Taking Charge of Your Health

(Peter Cundall) In
the final analysis everything wonderful
comes from healthy soil. That’s why it’s probably
our most precious resource and Kevin Handreck, look he’s
been an inspiration to gardeners everywhere because of his deep
knowledge and understanding of soil. That’s why we at
Gardening Australia are so delighted to be
associated with this project. Here is a video cassette that’s
crammed with information. It’ll be used again and again and every time you see it
you’ll learn something new. [Music plays] (Kevin Handreck) We spend a
very large amount of effort in very carefully
selecting plants for our new garden, but most of us
don’t take much notice of the soil that they’re going
to be growing in. If that soil is lousy then
we’re going to have a great deal of difficulty in getting
a good garden established. On this site here we’ve got a
quagmire down the bottom here and up the slope here
we’ve got massive runoff of water that’s taken
the soil and the clay subsoil down to that lower area. This is about the worst possible
start to a garden you can have. The builder has just bulldozed
up the subsoil to the side. He’s taken away the surface
soil and put it somewhere else. Perhaps he’s going to
even sell it back to us. But what they’re actually trying to
do here now is to put a little bit of well, I suppose it’s topsoil. Yeah, it’s not too bad but
it’s still a bit clayey. They’ve put a thin veneer of
that over this crud underneath and now they’re putting some
instant lawn over the top of that. Now that’s a recipe
for disaster. I’ll show you just over
here what’s happened. This lawn doesn’t look too bad.
It’s fairly lush but you can see that I’m really
staggering around in it. It feels like quicksand
underneath me here or perhaps it’s quick clay because
that’s really what it is. It’s just soft clay under here. You can see that there’s water
lying all over this site here. There’s no drainage
system here at all. The water isn’t getting
away from this site and we might as well just
have a lake here in fact. But if we do want to have a garden
here what we need to do is put a drainage system in to take the
water away but more importantly, the soil itself has
to be improved. All of the houses in this
area are built on much the same sort of heavy clay subsoil.
This site here you can see that there hasn’t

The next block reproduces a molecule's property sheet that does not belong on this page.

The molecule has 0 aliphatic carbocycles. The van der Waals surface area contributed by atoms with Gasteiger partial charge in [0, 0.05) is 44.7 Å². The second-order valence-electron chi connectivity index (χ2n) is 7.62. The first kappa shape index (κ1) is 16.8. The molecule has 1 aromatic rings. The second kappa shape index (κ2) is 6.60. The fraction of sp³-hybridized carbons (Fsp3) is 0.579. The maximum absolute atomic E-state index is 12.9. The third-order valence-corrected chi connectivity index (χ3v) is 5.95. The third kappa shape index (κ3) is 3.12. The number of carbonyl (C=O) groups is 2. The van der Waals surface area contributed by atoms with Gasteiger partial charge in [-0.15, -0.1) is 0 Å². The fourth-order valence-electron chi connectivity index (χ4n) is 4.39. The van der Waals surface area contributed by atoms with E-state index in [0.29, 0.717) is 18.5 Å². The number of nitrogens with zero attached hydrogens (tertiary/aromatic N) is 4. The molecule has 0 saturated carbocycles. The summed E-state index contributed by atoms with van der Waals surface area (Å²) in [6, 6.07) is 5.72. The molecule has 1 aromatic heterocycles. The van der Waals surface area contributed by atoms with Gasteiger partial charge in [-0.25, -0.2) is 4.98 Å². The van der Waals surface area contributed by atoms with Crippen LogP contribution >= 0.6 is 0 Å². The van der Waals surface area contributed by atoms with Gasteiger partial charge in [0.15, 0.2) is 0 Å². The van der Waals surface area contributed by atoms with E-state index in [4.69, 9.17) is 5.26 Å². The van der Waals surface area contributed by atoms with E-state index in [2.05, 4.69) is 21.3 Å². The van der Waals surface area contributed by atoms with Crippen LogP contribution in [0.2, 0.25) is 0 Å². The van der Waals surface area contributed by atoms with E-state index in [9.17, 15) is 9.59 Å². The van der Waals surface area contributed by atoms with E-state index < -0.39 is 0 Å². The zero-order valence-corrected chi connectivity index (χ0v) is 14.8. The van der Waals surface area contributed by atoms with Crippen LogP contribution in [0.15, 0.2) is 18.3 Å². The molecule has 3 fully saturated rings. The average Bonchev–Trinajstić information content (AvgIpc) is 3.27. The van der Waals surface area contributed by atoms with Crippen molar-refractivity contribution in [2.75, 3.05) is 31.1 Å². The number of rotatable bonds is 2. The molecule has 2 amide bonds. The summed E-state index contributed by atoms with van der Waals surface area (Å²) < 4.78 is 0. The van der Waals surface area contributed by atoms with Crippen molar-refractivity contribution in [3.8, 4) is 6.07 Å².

been any landscaping done yet so I can show you just what should
be done to improve this soil, get it ready for planting.
The subsoil surface here has all compacted. The machinery’s
run over it and the rain has beaten down on it. It’s very
hard for water to get through that sort of compacted surface and
of course if water can’t get through plant roots have a great deal of
difficulty in getting through too. The first thing to do in this
sort of site is actually to relieve that compaction, to
start digging into it like this and you can see it’s pretty hard.
I’m going to be here all day and probably all weekend before
I can do anything with that so I’m really going to have
to get some machinery in. OK well, look once we’ve
relieved the compaction we can add several different
things to this soil, one or several of them anyway.
We could add sand. Now there’s some caution here. If you
want to add sand just be very careful. Just adding a little bit is not going
to make much difference at all to the properties of this
soil down here. If you really want to add sand use two
or three times the volume of soil that you’re
incorporating it into. That will then make a sort
of a loam out of the clay. The other things that you can
do are to put on some gypsum, something like one to two kilos of
gypsum per square metre of soil. That will allow the clay
particles to aggregate together and so allow water to infiltrate
between them and of course the roots can then go down and
get the water down there. The other thing that you can do is
to incorporate some organic matter, some compost. You can buy it in.
There’s plenty available these days. Just a caution about mushroom
compost, it’s very alkaline and you may increase the
pH of your soil too much if you use a lot of mushroom compost
so just check that. Check the pH. Now the final thing that you need
to do after incorporating all those things into the subsoil is to put
some topsoil over the whole lot. It may have been
stockpiled on your block and then you can just bring it back
over or you might have to buy it in. We’ve got some here that’s
rather a nice sort of mixture of some soil and some organic matter.
That’s good, so you spread that over and then
you’re ready to do your planting.

6 thoughts on “Down to Earth — Episode 1: Treating clay soil (1990)

  1. I live in southern california and your soil sounds and looks exactly like mine. I have been digging out all the compacted clay and tons of rocks and plan to replace it with yards of good soil which is sand and compost and wood shaving mix. One place sells a mixture with that mushroom compost for more money but I didnt know if it was worth it or not. Also I tried rototilling and it didnt get into the ground more than an inch or so. What kind of tool or equipment do you use to turn over the soil and do you remove rocks if the soil is mostly all rocks and clay? Would gypsum soften the soil fast enough to plant right away without amending the soil around the plant or is it best to spend the time and money to amend the entire area especially if you want the ground cover flowering sedum to be able to spread? Thx

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